Investors are ignoring a huge subsection of tech because it’s considered “taboo” – despite the fact that it is set to be worth $1 trillion by 2027.
The FemTech sector includes all innovations designed to solve health issues suffered solely, differently, or disproportionately by women. It covers everything from health during pregnancy and the menopause, to Alzheimer’s and HIV.
Women make up more than 50% of the global population, which means the target market for products focusing on their health is massive. But just 3.3% of digital health investment in the U.S. went towards women’s health between 2011 and 2020, according to digital consultancy Rock Health.
And nurturing innovation within the female health space doesn’t just benefit women.
Research by Women’s Health Access Matters, a nonprofit organization focused on funding for women’s health research, suggests that a $300 million investment into improving female health could generate around $13 billion for the global economy.
Research by Women’s Health Access Matters suggests that a $300 million investment into improving female health could generate around $13 billion.
De Agostini Picture Library | De Agostini | Getty Images
“The opportunities and the potential for value creation of investing in this area is huge,” Karen Taylor, research director of the Centre for Health Solutions at Deloitte told CNBC.
“So I think if there was some more homework done by some of these investors, they’d understand why this is an area that is ripe for growth and investment.
Tania Boler created Elvie, a tech company focused on women’s health, in 2013 after she found a lack of products designed for new mothers. Elvie’s main products are pelvic floor trainers and portable breast pumps.
But not everybody took her new business seriously.
“To be completely honest, the tech industry thought it was a joke,” Boler told CNBC.
“They just didn’t really get it … [and] in quite a few women’s health issues, the problem is that because there’s a lack of education, there’s a lack of demand. From an investment point of view it’s not clear what the thesis is,” Boler said.
Personal understanding of a product is often key for investors, but the stats show that most investment decisions are made by men. A 2022 report by European Women in VC, a collection of senior female venture capitalists, found that just 15% of VC general partners were female.
Despite the barriers, Elvie has gone big. It is now one of the largest companies in the FemTech space and has a revenue of $100 million. There are examples of women who have run marathons and performed surgery while expressing milk using Elvie pumps, which CEO Tania Boler said highlights the human impact of investing in women’s health.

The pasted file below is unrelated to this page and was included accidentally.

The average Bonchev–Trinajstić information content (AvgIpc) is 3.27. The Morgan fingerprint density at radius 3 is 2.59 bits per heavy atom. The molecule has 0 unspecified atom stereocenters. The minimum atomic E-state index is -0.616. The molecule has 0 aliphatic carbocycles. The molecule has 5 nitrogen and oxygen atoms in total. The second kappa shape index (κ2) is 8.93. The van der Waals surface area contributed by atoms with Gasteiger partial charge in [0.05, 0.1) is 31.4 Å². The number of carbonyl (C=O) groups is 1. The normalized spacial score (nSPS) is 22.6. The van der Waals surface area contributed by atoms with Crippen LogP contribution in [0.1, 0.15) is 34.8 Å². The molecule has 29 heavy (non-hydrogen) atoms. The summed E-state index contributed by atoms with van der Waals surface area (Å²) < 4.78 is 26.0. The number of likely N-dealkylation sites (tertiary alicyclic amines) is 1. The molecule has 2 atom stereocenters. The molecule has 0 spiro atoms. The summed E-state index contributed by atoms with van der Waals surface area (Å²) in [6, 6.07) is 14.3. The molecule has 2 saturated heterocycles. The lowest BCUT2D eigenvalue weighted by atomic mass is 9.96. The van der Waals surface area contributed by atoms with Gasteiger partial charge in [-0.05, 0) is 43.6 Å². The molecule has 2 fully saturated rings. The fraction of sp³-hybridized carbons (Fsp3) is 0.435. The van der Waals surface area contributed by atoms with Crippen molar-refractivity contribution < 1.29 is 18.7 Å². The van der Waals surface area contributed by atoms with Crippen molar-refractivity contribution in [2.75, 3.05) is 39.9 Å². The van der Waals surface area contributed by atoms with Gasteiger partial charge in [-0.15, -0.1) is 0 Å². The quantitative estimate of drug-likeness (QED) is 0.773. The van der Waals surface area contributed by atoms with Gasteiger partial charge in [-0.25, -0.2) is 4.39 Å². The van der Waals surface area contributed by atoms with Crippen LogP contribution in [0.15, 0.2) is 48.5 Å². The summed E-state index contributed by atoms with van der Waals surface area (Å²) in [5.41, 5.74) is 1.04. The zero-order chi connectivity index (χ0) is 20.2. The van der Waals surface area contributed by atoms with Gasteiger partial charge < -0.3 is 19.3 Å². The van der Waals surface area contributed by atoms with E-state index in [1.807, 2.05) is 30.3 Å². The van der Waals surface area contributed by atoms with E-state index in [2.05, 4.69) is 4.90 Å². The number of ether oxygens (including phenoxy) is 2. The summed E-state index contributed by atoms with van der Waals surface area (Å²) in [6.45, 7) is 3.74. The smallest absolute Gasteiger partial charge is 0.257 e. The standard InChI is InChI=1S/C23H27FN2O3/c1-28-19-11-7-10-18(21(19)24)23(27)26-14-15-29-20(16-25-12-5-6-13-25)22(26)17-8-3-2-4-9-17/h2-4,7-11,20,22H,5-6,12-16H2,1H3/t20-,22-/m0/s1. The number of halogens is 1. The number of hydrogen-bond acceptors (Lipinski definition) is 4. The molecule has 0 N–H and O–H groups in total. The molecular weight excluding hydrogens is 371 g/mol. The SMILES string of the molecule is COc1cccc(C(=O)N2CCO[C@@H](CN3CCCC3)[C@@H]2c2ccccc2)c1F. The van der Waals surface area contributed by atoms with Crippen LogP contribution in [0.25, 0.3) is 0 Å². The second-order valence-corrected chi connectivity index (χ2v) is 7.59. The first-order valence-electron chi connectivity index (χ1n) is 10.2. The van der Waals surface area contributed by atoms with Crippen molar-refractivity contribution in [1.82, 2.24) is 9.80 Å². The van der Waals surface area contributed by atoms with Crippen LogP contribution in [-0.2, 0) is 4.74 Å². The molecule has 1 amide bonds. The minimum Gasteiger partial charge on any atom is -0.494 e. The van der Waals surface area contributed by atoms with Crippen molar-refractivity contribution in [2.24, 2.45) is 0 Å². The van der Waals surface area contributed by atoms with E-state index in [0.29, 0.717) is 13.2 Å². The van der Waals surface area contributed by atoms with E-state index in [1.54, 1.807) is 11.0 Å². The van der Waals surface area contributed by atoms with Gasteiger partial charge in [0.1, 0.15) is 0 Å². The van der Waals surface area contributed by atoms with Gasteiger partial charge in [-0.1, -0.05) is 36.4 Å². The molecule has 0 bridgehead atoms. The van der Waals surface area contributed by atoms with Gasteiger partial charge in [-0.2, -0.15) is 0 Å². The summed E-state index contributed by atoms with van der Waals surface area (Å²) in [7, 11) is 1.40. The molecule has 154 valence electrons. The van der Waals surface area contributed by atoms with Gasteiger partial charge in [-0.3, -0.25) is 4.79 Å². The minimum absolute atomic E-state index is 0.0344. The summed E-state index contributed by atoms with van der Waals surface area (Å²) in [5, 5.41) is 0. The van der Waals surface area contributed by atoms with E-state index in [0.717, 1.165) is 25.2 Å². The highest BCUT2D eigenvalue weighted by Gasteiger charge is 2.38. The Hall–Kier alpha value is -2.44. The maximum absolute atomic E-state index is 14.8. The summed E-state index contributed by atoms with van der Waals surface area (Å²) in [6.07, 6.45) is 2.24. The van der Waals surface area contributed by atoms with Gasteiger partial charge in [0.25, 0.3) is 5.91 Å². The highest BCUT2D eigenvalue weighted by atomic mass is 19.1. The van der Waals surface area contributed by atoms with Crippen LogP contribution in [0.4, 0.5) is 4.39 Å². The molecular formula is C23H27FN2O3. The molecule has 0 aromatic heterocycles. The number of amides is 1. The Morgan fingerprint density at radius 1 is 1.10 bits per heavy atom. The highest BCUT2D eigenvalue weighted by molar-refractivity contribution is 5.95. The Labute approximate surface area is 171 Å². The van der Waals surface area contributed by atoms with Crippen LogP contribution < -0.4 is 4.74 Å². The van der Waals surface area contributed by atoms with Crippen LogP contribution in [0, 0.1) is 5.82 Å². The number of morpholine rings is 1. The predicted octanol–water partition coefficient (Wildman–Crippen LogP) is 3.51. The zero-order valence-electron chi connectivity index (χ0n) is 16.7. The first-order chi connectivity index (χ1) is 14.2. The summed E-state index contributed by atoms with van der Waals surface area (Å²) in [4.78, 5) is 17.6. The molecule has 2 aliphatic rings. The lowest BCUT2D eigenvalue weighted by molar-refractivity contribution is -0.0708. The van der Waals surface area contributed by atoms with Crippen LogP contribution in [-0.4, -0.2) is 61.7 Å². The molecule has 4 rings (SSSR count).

“We went with a very strong message of empowerment, but at the same time we tackle the taboos head-on, we don’t shy away from that. And that starts the conversation,” Boler said.
The issue of not understanding women’s health – and the importance of female-specific health solutions – has deeper roots.
“Because it’s been such a taboo topic, it’s really hard to overcome,” Valerie Evans, consumer investor at venture capital fund The Craftory, said.
“Not because [investors] don’t want to know and not because they’re purposefully ignorant, but I think it’s an overall societal problem that sort of permeates the investing world.”
And while the number of female investors is limited, the gender balance within company teams can also impact how difficult it is to get backing.
More than 70% of FemTech companies have at least one female founder, compared to the 20% average, according to McKinsey & Company.
But that means the odds are stacked against them.
Less than 3% of venture capitalist funds went to female-led startups in 2020, according to data from business school INSEAD, while female entrepreneurs are 63% less likely to get VC funding than men.
Deloitte’s Taylor said female founders also generally ask investors for less money than their male counterparts, which could be harming their prospects within the space.
“There’s lots of research that shows women tend to be much more honest and play down what they believe is the potential for their innovation,” she said. “Men are notorious for big sales and investors are used to it.”
For Brittany Barreto, founder of FemTech analytics platform FemHealth Insights, these figures emphasize the importance of startups taking accurate data to investors — so if they can’t appeal to personal experience (because the VCs are men), they can provide robust information.
“It was very important that we stick to the data part of all of this because if we’re just angry feminists, that hasn’t worked yet. So I was like: let’s be scientists and let’s be business people,” Barreto said.
And the FemTech sector is growing at an astounding rate. More than 60% of FemTech startups were founded in the five years leading to 2022, and there has been a 1,000% increase in the number of businesses in the space over the last 10 years, according to FemHealth Insights research.
These growth rates — despite myriad obstacles — are encouraging for an industry that has been struggling to gain traction.
“I am incredibly optimistic for the future of women’s health,” Barreto said, stressing the huge potential benefits for the world.
“The economic potential for countries if they can empower women to feel better, to live longer, live with more mobility?” she said. “Women have money. Economies will grow if we make women healthy.”